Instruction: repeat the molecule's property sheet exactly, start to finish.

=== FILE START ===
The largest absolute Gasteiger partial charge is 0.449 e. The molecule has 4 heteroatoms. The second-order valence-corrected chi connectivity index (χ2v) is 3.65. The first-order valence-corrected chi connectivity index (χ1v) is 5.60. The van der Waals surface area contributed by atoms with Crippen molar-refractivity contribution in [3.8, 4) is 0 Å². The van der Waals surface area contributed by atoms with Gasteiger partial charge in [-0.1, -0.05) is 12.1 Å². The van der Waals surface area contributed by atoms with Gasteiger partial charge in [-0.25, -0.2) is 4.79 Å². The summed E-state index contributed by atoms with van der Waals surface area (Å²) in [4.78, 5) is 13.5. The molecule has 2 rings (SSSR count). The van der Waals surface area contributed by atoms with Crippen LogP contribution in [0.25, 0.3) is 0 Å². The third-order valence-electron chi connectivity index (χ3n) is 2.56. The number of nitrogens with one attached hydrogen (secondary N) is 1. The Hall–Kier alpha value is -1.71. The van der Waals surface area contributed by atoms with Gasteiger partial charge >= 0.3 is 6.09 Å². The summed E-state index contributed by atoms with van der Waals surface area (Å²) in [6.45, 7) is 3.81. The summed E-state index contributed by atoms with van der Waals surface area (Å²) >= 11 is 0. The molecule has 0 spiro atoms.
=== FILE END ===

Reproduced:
The largest absolute Gasteiger partial charge is 0.449 e. The molecule has 4 heteroatoms. The second-order valence-corrected chi connectivity index (χ2v) is 3.65. The first-order valence-corrected chi connectivity index (χ1v) is 5.60. The van der Waals surface area contributed by atoms with Crippen molar-refractivity contribution in [3.8, 4) is 0 Å². The van der Waals surface area contributed by atoms with Gasteiger partial charge in [-0.1, -0.05) is 12.1 Å². The van der Waals surface area contributed by atoms with Gasteiger partial charge in [-0.25, -0.2) is 4.79 Å². The summed E-state index contributed by atoms with van der Waals surface area (Å²) in [4.78, 5) is 13.5. The molecule has 2 rings (SSSR count). The van der Waals surface area contributed by atoms with Crippen LogP contribution in [0.25, 0.3) is 0 Å². The third-order valence-electron chi connectivity index (χ3n) is 2.56. The number of nitrogens with one attached hydrogen (secondary N) is 1. The Hall–Kier alpha value is -1.71. The van der Waals surface area contributed by atoms with Gasteiger partial charge >= 0.3 is 6.09 Å². The summed E-state index contributed by atoms with van der Waals surface area (Å²) in [6.45, 7) is 3.81. The summed E-state index contributed by atoms with van der Waals surface area (Å²) >= 11 is 0. The molecule has 0 spiro atoms.